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Sheldon Adelson, Bill Richardson help Sen. Robert Menendez fight corruption charges

Sen. Robert Menendez (D-N.J.) speaks at a news conference March 26 in Newark, N.J. (Kena Betancur/Getty Images)

Sen. Bob Menendez (D-N.J.) has a million reasons to fight the federal corruption charges brought against him earlier this year — 1.5 million, to be precise.

Menendez's lawyers reported to Senate authorities Wednesday that more than 400 individuals and companies donated a total of $1.5 million to his legal defense fund in the second quarter — representing another strong indication that Menendez is determined to fight allegations that he used his office to benefit a Florida businessman who had given him political contributions and free vacations.

The donors include some familiar names in the world of big-money politics — starting with Republican mega-donors Sheldon and Miriam Adelson, who each donated the maximum $10,000. Other donors include real estate and media investor Mortimer Zuckerman, entertainment mogul Haim Saban, the pro-Israel National Action Committee, and former Energy secretary and U.N. ambassador Bill Richardson.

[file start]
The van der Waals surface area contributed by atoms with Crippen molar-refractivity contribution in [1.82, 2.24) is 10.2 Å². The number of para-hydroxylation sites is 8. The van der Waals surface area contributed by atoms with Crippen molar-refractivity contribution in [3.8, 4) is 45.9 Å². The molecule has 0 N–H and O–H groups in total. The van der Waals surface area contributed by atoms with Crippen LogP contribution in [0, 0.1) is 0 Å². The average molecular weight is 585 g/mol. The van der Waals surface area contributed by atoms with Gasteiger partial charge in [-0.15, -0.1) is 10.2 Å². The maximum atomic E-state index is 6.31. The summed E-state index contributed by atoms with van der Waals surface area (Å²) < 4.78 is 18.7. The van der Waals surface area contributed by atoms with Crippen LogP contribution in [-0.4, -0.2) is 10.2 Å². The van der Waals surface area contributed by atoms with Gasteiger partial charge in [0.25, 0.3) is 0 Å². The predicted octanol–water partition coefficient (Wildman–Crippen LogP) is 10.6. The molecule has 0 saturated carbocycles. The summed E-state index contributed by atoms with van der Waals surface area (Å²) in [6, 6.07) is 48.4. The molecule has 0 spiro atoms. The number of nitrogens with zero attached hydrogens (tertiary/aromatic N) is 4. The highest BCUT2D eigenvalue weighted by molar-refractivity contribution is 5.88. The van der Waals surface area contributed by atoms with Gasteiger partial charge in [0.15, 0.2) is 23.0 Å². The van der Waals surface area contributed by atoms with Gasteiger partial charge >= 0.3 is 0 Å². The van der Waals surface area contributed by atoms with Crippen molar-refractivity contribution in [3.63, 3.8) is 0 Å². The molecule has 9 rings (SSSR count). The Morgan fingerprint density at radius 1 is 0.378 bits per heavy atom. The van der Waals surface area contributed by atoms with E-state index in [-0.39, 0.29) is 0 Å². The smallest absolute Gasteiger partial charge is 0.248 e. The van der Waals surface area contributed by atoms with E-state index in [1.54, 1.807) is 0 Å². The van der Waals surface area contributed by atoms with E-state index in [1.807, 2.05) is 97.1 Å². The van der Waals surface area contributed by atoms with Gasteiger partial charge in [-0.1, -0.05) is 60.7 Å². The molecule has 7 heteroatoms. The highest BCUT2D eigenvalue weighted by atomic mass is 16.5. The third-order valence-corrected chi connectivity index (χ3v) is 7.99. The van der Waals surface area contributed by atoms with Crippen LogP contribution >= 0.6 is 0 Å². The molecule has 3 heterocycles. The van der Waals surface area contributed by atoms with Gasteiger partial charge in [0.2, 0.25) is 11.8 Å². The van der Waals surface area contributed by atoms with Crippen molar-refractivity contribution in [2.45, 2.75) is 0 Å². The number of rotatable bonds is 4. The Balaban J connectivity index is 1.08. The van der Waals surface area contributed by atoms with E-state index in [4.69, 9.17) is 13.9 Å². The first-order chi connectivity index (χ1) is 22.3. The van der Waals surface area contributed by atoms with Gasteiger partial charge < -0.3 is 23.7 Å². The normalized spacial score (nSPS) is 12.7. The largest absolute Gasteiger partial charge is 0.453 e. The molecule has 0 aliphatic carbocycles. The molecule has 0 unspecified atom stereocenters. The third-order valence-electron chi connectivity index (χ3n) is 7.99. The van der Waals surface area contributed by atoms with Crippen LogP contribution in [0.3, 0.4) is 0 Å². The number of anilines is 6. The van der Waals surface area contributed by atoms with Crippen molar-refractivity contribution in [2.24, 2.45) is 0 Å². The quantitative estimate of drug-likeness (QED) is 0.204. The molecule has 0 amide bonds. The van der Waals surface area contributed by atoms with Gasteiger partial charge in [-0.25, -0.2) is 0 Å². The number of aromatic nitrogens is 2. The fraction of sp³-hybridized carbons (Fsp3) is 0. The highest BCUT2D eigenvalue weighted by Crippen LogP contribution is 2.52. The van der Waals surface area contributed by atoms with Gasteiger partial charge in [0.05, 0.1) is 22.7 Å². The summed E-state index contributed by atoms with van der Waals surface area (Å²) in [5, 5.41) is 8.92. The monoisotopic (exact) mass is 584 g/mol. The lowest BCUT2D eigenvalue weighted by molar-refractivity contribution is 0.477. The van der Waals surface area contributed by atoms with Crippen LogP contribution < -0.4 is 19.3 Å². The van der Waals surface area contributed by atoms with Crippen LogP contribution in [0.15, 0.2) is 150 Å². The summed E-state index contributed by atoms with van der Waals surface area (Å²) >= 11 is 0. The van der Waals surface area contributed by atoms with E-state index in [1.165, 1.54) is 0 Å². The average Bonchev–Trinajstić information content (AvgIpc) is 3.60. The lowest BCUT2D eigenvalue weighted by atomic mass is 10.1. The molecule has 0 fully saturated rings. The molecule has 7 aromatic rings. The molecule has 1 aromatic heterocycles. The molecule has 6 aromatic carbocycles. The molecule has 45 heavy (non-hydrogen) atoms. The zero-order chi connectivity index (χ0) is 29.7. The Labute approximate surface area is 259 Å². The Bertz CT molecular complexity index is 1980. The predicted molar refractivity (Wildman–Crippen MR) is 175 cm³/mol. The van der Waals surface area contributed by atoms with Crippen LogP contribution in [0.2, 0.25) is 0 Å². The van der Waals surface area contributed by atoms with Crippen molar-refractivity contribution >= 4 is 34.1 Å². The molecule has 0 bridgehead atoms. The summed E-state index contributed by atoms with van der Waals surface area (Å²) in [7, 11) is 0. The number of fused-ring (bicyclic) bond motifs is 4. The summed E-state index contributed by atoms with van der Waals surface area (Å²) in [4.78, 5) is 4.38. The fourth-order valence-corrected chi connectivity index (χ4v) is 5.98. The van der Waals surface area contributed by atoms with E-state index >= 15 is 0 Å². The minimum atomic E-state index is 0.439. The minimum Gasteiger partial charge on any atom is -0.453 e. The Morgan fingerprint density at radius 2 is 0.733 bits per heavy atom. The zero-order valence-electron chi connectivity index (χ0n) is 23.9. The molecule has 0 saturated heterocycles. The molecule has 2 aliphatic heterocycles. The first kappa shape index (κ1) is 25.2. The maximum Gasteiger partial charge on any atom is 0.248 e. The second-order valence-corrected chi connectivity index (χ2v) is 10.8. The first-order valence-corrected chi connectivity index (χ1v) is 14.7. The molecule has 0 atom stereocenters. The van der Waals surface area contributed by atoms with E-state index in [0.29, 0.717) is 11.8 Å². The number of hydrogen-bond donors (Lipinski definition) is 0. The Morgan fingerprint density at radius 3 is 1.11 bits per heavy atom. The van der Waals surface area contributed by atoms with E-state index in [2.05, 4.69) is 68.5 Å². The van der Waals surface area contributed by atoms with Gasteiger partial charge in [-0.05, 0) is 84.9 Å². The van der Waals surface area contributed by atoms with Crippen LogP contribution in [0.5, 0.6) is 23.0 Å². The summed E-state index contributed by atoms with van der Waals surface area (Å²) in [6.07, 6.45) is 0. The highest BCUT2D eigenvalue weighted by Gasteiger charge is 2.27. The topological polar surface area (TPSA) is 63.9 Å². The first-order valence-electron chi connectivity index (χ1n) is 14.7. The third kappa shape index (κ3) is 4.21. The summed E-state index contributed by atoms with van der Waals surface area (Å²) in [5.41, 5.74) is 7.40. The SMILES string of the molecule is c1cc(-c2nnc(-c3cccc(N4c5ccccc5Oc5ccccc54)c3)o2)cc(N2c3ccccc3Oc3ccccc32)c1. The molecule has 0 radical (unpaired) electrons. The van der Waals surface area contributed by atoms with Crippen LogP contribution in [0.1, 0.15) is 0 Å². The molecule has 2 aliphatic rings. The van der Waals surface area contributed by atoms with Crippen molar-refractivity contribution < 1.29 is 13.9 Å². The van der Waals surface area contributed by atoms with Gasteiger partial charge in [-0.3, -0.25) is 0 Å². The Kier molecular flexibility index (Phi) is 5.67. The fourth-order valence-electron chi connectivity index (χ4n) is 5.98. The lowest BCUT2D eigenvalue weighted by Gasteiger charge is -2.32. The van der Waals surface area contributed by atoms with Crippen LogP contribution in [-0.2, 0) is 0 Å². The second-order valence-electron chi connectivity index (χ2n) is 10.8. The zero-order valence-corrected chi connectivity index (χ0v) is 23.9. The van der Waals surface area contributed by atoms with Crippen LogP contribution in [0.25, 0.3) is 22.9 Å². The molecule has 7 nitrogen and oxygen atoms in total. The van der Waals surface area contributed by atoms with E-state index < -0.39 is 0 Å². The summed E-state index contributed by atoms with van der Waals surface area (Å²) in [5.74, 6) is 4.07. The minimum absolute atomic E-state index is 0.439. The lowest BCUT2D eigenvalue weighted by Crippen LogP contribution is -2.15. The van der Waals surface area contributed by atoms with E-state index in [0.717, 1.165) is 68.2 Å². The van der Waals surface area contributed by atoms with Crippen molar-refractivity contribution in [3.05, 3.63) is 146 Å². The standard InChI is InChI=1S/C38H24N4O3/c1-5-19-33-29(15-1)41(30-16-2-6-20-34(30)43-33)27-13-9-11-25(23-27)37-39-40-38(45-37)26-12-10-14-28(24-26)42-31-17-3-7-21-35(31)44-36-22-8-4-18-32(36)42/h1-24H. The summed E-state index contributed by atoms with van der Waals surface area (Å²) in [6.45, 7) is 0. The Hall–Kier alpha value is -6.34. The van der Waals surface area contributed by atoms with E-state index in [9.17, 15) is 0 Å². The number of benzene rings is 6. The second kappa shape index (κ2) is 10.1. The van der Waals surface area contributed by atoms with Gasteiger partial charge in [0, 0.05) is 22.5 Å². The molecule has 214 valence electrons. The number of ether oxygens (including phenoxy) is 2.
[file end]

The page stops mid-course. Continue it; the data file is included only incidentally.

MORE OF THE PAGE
[Indictment? Sen. Robert Menendez remains in the thick of the Senate.]

Menendez is currently a key player in the Senate debates over recent diplomatic overtures to Iran and Cuba as one of the fiercest Democratic critics of President Obama's foreign policy.

The new disclosures cover the three months that followed Menendez's April 1 indictment by federal authorities. Menendez has strongly denied breaking the law in assisting the businessman, Salomon Melgen, whom Menendez has called a close personal friend. His case is proceeding toward trial, with a court conference set for July 22 in Newark.

Menendez's legal expenditures during the three months ran in excess of $830,000, with most going to the firm of Chadbourne & Parke, whose partner Abbe Lowell is leading Menendez's legal defense. Another $30,000 went to public relations and fundraising expenses.

Tricia Enright, a spokeswoman for Menendez, said the fundraising "represents the depth and breadth of support for him in New Jersey and across the country."